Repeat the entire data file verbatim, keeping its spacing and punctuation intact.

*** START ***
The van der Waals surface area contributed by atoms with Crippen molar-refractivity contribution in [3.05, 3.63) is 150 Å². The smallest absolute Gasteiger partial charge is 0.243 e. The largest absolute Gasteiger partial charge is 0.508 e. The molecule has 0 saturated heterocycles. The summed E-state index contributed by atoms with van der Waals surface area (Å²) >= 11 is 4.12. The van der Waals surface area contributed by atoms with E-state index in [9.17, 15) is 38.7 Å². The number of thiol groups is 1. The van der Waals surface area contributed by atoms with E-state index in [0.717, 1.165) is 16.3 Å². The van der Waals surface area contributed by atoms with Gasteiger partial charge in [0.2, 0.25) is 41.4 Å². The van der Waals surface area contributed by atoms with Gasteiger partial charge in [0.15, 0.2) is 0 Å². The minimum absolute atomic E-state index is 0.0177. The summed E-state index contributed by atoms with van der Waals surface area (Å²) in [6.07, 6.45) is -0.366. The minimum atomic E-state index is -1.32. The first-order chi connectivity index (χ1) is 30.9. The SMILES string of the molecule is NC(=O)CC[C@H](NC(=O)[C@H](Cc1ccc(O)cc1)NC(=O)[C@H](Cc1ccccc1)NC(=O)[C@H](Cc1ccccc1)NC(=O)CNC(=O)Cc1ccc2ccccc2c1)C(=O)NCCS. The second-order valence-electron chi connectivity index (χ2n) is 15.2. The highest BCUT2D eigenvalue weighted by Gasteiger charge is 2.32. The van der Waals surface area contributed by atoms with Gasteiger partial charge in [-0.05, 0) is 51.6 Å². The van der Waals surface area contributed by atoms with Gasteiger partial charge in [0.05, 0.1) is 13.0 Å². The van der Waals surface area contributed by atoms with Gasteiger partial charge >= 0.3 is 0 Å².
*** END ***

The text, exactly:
The van der Waals surface area contributed by atoms with Crippen molar-refractivity contribution in [3.05, 3.63) is 150 Å². The smallest absolute Gasteiger partial charge is 0.243 e. The largest absolute Gasteiger partial charge is 0.508 e. The molecule has 0 saturated heterocycles. The summed E-state index contributed by atoms with van der Waals surface area (Å²) >= 11 is 4.12. The van der Waals surface area contributed by atoms with E-state index in [9.17, 15) is 38.7 Å². The number of thiol groups is 1. The van der Waals surface area contributed by atoms with E-state index in [0.717, 1.165) is 16.3 Å². The van der Waals surface area contributed by atoms with Gasteiger partial charge in [0.2, 0.25) is 41.4 Å². The van der Waals surface area contributed by atoms with Gasteiger partial charge in [0.15, 0.2) is 0 Å². The minimum absolute atomic E-state index is 0.0177. The summed E-state index contributed by atoms with van der Waals surface area (Å²) in [6.07, 6.45) is -0.366. The minimum atomic E-state index is -1.32. The first-order chi connectivity index (χ1) is 30.9. The SMILES string of the molecule is NC(=O)CC[C@H](NC(=O)[C@H](Cc1ccc(O)cc1)NC(=O)[C@H](Cc1ccccc1)NC(=O)[C@H](Cc1ccccc1)NC(=O)CNC(=O)Cc1ccc2ccccc2c1)C(=O)NCCS. The second-order valence-electron chi connectivity index (χ2n) is 15.2. The highest BCUT2D eigenvalue weighted by Gasteiger charge is 2.32. The van der Waals surface area contributed by atoms with Gasteiger partial charge in [-0.05, 0) is 51.6 Å². The van der Waals surface area contributed by atoms with Gasteiger partial charge in [0.05, 0.1) is 13.0 Å². The van der Waals surface area contributed by atoms with Gasteiger partial charge >= 0.3 is 0 Å².